Expressing can decrease pain if:
- The nipples are tender.
- The nipples are damaged and can also speed healing.
- The breasts are overfull.
1) Problems created by expressing for pain
Expressing to control pain can have negative effects:
Ideally, you continue to breastfeed for some feeds and expressing for others so that your baby does not reject the breast.
2) Considerations when deciding to express to control pain
To decide whether to express or how often to express, consider the following:
- How effective are you at expressing?
- How much pain do you have?
- If you have nipple damage, how severe is it?
- How quickly is the pain settling?
- Can you express enough milk for all of the baby’s needs?
- What type of milk will be used for replacement feeds?
- What feeding tools will be used for the baby?
3) How to express to control pain
For every breastfeed you miss, it is extremely important to express. Skipping feeds and not expressing can cause many problems.
a) Expressing once each day for supplements or replacement feeds during the evening fussies
Babies feed frequently during the evening fussies and mothers may find that this is also when they experience the most pain.
Some will choose to express in the morning, when there is more stored milk present in the breast, and use this to supplement the baby during the evening.
b) Expressing for some feeds
If you want to express more than once a day, consider establishing a pattern such as expressing for every second feed or two out of three feeds for a day or two. After that, you can gradually decrease the expressing and increase the feeding as your pain allows.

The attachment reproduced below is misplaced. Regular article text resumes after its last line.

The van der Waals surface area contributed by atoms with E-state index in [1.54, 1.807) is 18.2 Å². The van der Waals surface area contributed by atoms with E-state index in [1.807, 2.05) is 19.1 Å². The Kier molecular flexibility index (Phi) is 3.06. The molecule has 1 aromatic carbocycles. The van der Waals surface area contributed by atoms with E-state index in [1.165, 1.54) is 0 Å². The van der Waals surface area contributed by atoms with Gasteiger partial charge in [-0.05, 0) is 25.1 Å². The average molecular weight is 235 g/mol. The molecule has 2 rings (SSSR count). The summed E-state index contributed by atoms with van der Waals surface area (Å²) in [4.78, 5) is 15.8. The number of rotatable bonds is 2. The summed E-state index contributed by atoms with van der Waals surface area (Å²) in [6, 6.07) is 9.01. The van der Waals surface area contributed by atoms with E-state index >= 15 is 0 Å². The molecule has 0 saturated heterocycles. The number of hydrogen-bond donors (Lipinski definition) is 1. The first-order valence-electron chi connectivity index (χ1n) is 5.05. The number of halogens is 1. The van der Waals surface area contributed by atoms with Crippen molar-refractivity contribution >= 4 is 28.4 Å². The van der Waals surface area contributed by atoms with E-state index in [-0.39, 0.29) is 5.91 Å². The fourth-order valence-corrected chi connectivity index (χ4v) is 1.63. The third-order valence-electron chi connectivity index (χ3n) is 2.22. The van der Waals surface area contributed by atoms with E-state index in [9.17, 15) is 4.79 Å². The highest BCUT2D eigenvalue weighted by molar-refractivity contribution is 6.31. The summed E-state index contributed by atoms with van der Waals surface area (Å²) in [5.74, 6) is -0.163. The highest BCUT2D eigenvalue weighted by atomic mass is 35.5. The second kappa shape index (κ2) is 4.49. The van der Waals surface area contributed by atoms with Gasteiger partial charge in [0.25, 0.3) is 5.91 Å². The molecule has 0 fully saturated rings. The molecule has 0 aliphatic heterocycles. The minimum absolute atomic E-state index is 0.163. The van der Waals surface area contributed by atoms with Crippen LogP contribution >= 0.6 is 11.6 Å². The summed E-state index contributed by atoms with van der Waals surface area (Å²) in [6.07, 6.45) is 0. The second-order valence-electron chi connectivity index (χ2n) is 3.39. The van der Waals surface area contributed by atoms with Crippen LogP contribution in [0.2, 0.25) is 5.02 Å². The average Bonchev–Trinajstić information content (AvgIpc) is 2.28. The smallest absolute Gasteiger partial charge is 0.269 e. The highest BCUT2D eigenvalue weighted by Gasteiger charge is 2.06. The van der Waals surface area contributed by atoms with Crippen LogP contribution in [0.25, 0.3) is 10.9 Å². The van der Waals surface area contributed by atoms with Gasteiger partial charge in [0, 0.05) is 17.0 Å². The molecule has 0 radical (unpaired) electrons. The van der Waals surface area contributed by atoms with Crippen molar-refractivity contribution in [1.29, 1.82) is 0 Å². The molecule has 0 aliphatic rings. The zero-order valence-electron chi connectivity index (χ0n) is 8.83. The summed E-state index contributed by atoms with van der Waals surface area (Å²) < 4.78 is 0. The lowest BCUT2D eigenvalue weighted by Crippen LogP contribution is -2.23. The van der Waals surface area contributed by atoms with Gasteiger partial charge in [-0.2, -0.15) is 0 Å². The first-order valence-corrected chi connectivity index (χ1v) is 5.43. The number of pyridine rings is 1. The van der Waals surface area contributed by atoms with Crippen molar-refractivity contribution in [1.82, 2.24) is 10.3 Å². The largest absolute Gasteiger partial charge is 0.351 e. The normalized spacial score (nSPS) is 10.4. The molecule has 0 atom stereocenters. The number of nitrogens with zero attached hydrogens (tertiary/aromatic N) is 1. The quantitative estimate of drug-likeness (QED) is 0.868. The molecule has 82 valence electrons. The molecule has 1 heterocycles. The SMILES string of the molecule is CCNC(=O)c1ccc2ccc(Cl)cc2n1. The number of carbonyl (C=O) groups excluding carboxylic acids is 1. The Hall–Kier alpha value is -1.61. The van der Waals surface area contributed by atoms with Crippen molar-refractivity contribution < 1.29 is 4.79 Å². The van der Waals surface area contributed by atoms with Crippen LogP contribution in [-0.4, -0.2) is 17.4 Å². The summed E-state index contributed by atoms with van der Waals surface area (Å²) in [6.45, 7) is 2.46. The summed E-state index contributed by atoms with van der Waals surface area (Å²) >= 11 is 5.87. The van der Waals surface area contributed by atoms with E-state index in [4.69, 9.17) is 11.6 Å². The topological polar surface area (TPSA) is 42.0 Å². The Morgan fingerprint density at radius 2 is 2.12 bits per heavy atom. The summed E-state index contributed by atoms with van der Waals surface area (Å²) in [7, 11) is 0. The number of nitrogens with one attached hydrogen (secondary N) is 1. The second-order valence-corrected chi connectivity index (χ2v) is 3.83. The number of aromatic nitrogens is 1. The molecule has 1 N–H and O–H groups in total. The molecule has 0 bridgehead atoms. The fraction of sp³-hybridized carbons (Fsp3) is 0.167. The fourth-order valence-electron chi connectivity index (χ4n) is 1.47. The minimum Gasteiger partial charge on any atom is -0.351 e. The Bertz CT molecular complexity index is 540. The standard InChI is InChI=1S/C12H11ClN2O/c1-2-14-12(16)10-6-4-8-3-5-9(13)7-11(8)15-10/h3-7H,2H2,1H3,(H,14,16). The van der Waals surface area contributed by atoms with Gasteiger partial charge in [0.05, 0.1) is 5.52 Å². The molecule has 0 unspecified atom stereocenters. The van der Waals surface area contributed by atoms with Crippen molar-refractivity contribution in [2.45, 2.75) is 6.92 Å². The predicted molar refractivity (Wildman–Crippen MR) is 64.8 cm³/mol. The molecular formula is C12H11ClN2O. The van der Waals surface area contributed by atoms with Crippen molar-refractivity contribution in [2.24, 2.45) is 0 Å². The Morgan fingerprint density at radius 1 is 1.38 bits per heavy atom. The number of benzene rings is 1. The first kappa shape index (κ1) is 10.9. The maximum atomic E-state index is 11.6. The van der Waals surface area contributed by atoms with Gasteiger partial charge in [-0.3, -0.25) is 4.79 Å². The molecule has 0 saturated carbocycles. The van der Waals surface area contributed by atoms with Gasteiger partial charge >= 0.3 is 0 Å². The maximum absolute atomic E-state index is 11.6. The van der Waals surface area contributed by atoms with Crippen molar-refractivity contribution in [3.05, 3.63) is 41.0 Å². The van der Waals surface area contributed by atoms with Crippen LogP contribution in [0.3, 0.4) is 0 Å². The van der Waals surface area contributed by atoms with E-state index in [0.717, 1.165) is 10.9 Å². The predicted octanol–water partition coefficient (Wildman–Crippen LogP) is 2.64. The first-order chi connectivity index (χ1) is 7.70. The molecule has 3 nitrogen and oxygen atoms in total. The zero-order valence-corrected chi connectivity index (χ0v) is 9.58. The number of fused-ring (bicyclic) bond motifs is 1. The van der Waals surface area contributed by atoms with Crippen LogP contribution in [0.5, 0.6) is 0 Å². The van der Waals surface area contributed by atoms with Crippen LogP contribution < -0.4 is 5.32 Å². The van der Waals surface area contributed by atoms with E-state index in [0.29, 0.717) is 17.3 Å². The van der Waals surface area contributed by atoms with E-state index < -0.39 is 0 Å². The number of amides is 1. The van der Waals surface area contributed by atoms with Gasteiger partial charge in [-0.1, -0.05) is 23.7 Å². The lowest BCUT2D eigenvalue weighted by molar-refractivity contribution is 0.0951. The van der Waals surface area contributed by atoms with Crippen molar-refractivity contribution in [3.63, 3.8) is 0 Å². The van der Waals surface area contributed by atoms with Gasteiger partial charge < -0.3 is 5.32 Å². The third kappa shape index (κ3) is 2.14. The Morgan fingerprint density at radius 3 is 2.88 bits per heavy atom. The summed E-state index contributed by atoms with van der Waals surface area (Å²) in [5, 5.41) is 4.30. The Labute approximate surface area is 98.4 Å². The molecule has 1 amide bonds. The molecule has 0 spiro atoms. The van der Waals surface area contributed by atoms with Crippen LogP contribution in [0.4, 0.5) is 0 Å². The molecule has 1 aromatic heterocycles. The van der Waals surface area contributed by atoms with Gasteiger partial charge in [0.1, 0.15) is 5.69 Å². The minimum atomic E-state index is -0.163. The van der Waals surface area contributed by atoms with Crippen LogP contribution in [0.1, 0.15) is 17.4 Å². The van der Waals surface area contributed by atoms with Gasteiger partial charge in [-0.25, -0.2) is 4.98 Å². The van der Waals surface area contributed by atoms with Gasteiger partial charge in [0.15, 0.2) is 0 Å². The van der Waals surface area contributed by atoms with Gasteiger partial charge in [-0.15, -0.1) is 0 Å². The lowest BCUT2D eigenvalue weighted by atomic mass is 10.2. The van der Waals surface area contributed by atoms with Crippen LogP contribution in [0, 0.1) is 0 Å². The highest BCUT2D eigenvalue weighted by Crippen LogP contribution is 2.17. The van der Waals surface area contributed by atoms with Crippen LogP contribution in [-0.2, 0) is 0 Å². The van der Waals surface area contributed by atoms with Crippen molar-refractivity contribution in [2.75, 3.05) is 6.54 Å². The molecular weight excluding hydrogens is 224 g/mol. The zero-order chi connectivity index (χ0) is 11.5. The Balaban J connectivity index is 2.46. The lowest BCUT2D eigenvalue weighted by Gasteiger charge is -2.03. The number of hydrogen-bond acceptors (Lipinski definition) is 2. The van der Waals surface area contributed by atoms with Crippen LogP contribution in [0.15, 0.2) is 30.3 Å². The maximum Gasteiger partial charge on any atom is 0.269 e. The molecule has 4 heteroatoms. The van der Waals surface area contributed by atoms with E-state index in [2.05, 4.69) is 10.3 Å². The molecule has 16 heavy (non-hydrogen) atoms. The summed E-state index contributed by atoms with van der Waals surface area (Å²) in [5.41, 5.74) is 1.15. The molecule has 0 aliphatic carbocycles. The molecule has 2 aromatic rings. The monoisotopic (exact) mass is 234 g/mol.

c) Expressing for all of the baby’s feeds
If you choose to only express and temporarily stop breastfeeding, resume breastfeeding as soon as it is tolerable.
If you stop breastfeeding entirely for a day or more, your baby may not return to the breast. Most babies are flexible, but some aren’t. Also, breastfeeding is generally more effective than expressing, and occasional breastfeeding can help maintain your milk supply and prevent problems caused by overfull breasts.
d) Expressing on one side
If there is only excess pain on one breast, you can express occasionally or at every feed on one side but continue breastfeeding routinely on the healthy side.
This can result in the milk supply decreasing on the expressed breast and increasing on the breastfed side:
- If there is only a slight or moderate difference, mothers should resume routine breastfeeding and the difference should settle in a few weeks.
- If there is a marked difference, once mothers return to breastfeeding, they should start feeds on the weaker side until the supply is nearly balanced.
- The baby may show a preference for the more active breast.